“Thank you for your interest” is a phrase that can be interpreted in several different ways. When it’s used at the start of a conversation, it’s usually interpreted literally and means “Thank you for showing that you’re interested in what I’m offering”. However used at the end of a conversation usually means “I know you’re not going to be a customer, so kindly move along so I can focus on someone who is”.
But is this sentence grammatically correct and what tense is it in?
In short, no but yes. And present.
But there’s more to it than that. Today, we’ll be taking a deep look into the commonly said phrase.
Why we say it
There is one word to describe the reason why we say the phrase “Thank you for your interest” and that reason is manners.
Manners are the glue that holds our civilisation together. Without manners, everybody would only ever think about themselves, and the feelings of others would be cast aside.
During our caveman civilisations, people would steal, murder, and rape, because the idea of thinking about others was not known to them. However, it was only when people began to consider the needs of others, not just themselves that societies began to rise.
Within the present tense there are two different types. The first is the simple present. This describes something that happens regularly or permanently.
For example, if I were to say the phrase “I walk to work”, I am describing the method that I use to get to work (walking) and I’m not describing what I’m doing at this exact moment in time.
An example of the simple present being used to describe something which happens permanently would be “I hear very well”. I’m describing something that is always happening, not just something that’s happening at the moment.
The other type of present tense is present progressive. This describes events that are either happening at this exact movement, or events that happened at a specific point in time.
For example, “I’m walking to work” tells us that what I am currently doing is travelling to work by method of walking.
If I say “Yesterday, I was walking to work, when I saw a beautiful lady”, you know what I was doing, and the time I was doing it at.
I could also simply say “I was walking to work when I saw a beautiful lady”. Here, you might not know the exact time I was walking, but you know that it happened at the same time as another event. It’s in a specific point in time.
What tense is it in?
As we’ve already established “Thank you for your interest” is written in the present tense. But what tense is it written in?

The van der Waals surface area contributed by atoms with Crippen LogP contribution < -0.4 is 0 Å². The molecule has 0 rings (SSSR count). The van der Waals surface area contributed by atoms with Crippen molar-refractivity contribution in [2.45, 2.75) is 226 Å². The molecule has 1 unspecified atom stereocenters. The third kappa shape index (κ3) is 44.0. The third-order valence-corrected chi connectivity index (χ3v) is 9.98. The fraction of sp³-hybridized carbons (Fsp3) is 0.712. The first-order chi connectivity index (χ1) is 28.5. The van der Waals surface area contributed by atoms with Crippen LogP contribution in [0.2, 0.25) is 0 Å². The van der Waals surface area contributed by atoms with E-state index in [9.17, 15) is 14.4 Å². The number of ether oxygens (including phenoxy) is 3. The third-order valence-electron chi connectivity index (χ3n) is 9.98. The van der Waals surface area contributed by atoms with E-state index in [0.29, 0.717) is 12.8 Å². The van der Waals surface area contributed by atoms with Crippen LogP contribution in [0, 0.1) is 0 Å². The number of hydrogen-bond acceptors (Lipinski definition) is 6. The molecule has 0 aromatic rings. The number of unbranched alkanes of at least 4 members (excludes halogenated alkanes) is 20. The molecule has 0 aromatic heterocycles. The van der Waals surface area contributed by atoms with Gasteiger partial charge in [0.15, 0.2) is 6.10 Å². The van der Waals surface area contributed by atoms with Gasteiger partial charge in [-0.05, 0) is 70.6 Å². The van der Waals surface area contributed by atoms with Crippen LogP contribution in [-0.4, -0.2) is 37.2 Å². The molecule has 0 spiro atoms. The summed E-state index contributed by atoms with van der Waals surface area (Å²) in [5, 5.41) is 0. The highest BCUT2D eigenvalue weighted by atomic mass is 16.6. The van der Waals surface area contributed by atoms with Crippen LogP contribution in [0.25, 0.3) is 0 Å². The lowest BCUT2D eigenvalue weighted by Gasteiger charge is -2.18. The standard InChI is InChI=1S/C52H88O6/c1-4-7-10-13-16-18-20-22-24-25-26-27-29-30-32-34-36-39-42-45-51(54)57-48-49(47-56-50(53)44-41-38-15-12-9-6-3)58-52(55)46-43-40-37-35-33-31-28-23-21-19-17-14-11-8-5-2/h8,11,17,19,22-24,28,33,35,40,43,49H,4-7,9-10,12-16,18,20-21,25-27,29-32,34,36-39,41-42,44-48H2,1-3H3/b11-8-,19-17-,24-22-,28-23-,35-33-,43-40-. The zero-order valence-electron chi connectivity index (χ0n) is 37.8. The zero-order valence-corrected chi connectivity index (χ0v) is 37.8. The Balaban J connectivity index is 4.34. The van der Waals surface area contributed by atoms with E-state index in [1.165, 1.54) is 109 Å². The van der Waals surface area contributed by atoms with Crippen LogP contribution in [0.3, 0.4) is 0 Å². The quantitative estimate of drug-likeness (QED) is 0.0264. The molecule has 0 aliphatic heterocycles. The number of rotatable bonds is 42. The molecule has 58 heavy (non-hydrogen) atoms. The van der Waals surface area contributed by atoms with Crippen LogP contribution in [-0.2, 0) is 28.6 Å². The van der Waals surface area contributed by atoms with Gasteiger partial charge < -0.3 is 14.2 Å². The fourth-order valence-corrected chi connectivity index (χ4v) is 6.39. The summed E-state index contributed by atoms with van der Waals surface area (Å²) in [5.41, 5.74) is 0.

Well, that depends on what “Thank You” is short for.
It must be short for something because the sentence has no subject, but when you say it, you’re implying a subject (yourself).
On one hand, it could be short for “I thank you”. This would make it present simple, meaning that you will be in a permanent state of gratitude for this person.
On the other hand, it could be short for “I am thanking you”. This would make it present progressive, meaning that giving gratitude is what you’re doing at this exact moment, but not something you always do.
When we think about what we really mean when we say “Thank You” it would make more sense for it to be short for “I am thanking you”. When we thank someone, we’re thanking them for a specific action at a specific moment, and we’re not constantly in a state of gratitude.
Particularly not in most professional situations.
Another abbreviation that could be up for debate is the phrase “your interest”.
There could be some who argue that the phrase ought to be “showing interest”.
“Your interest” (which is written in the present simple) suggests that the person you’re talking to is always interested. Most of the time this isn’t true.
However the phrase “showing interest” makes more sense as their interest was shown during one point in time, and it’s not something they always have.
Having said that, “I am thanking you for showing interest” is a bit of a mouthful.
The importance of Thank You
Earlier in the article, we spoke about why manners are so important. But why exactly is the phrase “Thank You”important?
Telling somebody “Thank You” is telling them two things. The first thing is that you are aware of the effort that they’ve put in for you.
The second thing is that you’re grateful for what they’ve done for you.
If you want to translate “Thank You” into literal speech, you would say “I am feeling grateful for what you have done for me”.
The word “Thank” has a long and interesting history, but most societies agree that it’s an effective way of showing gratitude.
Is it artificial?
One issue with this phrase is that it may come across as a bit artificial.
When you hear it, do you honestly believe that the person saying it means it? Do they usually come across as genuinely grateful that you showed interest?
Chances are, when you hear someone say it, what you really hear is “I don’t want to waste my time talking to you any more”.
An alternative could be “Thank you for your time”. This sounds less forced and corporate.
Or perhaps it’s not artificial, and I’m just being a negative Nelly.
“Thank You for your interest” is a phrase that means we have gratitude to someone for taking the time to consider using our products or services.
Although on the surface is looks like it’s written in the present simple, when you look at some of the hidden abbreviations, it would make more sense if it was actually in the present progressive.
“Thank You” really means “I am thanking you”. And “for your interest” really means “for showing interest”.
Because it’s used to much, it can come across as artificial and fake. But regardless of this, it’s certainly interesting to think about.